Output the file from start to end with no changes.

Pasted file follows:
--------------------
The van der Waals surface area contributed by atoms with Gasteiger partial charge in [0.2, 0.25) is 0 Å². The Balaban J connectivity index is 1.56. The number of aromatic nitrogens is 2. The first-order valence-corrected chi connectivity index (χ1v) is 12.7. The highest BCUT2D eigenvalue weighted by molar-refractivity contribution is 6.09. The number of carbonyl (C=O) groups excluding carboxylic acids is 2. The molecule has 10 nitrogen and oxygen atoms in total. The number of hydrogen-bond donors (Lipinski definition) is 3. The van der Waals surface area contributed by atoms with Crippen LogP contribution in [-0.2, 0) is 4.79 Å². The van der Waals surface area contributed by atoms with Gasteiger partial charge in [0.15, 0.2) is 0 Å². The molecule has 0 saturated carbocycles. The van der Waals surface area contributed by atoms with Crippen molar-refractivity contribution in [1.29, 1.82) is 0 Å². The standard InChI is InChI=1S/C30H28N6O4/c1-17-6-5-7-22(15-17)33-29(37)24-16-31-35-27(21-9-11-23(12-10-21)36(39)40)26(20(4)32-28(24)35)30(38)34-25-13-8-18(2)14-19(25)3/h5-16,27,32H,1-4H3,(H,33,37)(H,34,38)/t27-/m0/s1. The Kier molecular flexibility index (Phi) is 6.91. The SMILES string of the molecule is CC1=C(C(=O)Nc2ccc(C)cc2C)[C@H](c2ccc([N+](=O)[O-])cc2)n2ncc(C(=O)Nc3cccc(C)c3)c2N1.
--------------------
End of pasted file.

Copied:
The van der Waals surface area contributed by atoms with Gasteiger partial charge in [0.2, 0.25) is 0 Å². The Balaban J connectivity index is 1.56. The number of aromatic nitrogens is 2. The first-order valence-corrected chi connectivity index (χ1v) is 12.7. The highest BCUT2D eigenvalue weighted by molar-refractivity contribution is 6.09. The number of carbonyl (C=O) groups excluding carboxylic acids is 2. The molecule has 10 nitrogen and oxygen atoms in total. The number of hydrogen-bond donors (Lipinski definition) is 3. The van der Waals surface area contributed by atoms with Crippen LogP contribution in [-0.2, 0) is 4.79 Å². The van der Waals surface area contributed by atoms with Gasteiger partial charge in [0.15, 0.2) is 0 Å². The molecule has 0 saturated carbocycles. The van der Waals surface area contributed by atoms with Crippen molar-refractivity contribution in [1.29, 1.82) is 0 Å². The standard InChI is InChI=1S/C30H28N6O4/c1-17-6-5-7-22(15-17)33-29(37)24-16-31-35-27(21-9-11-23(12-10-21)36(39)40)26(20(4)32-28(24)35)30(38)34-25-13-8-18(2)14-19(25)3/h5-16,27,32H,1-4H3,(H,33,37)(H,34,38)/t27-/m0/s1. The Kier molecular flexibility index (Phi) is 6.91. The SMILES string of the molecule is CC1=C(C(=O)Nc2ccc(C)cc2C)[C@H](c2ccc([N+](=O)[O-])cc2)n2ncc(C(=O)Nc3cccc(C)c3)c2N1.